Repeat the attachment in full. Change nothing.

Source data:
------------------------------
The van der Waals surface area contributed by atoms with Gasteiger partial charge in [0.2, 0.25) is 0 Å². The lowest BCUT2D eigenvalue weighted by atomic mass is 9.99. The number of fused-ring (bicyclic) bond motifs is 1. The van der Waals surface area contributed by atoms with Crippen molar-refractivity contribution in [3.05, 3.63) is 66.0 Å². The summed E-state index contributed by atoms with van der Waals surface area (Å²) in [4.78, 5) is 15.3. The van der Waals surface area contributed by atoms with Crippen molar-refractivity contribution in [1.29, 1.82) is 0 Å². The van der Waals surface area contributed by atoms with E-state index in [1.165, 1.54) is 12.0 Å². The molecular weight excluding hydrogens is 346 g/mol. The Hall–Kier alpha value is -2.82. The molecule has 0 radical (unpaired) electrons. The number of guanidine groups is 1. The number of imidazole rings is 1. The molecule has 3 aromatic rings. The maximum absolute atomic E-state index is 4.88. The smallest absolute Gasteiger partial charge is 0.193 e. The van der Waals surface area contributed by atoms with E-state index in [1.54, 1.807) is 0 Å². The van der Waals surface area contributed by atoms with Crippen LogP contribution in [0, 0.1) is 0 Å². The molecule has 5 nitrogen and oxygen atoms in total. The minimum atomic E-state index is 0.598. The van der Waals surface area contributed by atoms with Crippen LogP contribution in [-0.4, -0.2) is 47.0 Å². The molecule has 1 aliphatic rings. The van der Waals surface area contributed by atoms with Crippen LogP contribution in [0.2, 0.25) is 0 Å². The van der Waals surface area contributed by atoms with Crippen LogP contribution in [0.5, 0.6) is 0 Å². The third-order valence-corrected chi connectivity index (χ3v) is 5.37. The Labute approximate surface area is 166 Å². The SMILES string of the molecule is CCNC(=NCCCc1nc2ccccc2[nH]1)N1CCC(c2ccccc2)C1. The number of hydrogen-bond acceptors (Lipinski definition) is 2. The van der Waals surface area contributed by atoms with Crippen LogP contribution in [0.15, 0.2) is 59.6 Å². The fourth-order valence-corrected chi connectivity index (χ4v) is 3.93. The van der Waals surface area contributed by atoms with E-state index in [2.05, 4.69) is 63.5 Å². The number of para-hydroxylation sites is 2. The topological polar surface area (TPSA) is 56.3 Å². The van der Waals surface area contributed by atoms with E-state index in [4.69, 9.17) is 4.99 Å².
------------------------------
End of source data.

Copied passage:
The van der Waals surface area contributed by atoms with Gasteiger partial charge in [0.2, 0.25) is 0 Å². The lowest BCUT2D eigenvalue weighted by atomic mass is 9.99. The number of fused-ring (bicyclic) bond motifs is 1. The van der Waals surface area contributed by atoms with Crippen molar-refractivity contribution in [3.05, 3.63) is 66.0 Å². The summed E-state index contributed by atoms with van der Waals surface area (Å²) in [4.78, 5) is 15.3. The van der Waals surface area contributed by atoms with Crippen molar-refractivity contribution in [1.29, 1.82) is 0 Å². The van der Waals surface area contributed by atoms with E-state index in [1.165, 1.54) is 12.0 Å². The molecular weight excluding hydrogens is 346 g/mol. The Hall–Kier alpha value is -2.82. The molecule has 0 radical (unpaired) electrons. The number of guanidine groups is 1. The number of imidazole rings is 1. The molecule has 3 aromatic rings. The maximum absolute atomic E-state index is 4.88. The smallest absolute Gasteiger partial charge is 0.193 e. The van der Waals surface area contributed by atoms with E-state index in [1.54, 1.807) is 0 Å². The van der Waals surface area contributed by atoms with Crippen LogP contribution in [0, 0.1) is 0 Å². The molecule has 5 nitrogen and oxygen atoms in total. The minimum atomic E-state index is 0.598. The van der Waals surface area contributed by atoms with Crippen LogP contribution in [-0.4, -0.2) is 47.0 Å². The molecule has 1 aliphatic rings. The van der Waals surface area contributed by atoms with Crippen LogP contribution in [0.2, 0.25) is 0 Å². The van der Waals surface area contributed by atoms with Crippen LogP contribution in [0.5, 0.6) is 0 Å². The third-order valence-corrected chi connectivity index (χ3v) is 5.37. The Labute approximate surface area is 166 Å². The SMILES string of the molecule is CCNC(=NCCCc1nc2ccccc2[nH]1)N1CCC(c2ccccc2)C1. The number of hydrogen-bond acceptors (Lipinski definition) is 2. The van der Waals surface area contributed by atoms with Crippen LogP contribution in [0.15, 0.2) is 59.6 Å². The fourth-order valence-corrected chi connectivity index (χ4v) is 3.93. The van der Waals surface area contributed by atoms with E-state index in [2.05, 4.69) is 63.5 Å². The number of para-hydroxylation sites is 2. The topological polar surface area (TPSA) is 56.3 Å². The van der Waals surface area contributed by atoms with E-state index in [4.69, 9.17) is 4.99 Å².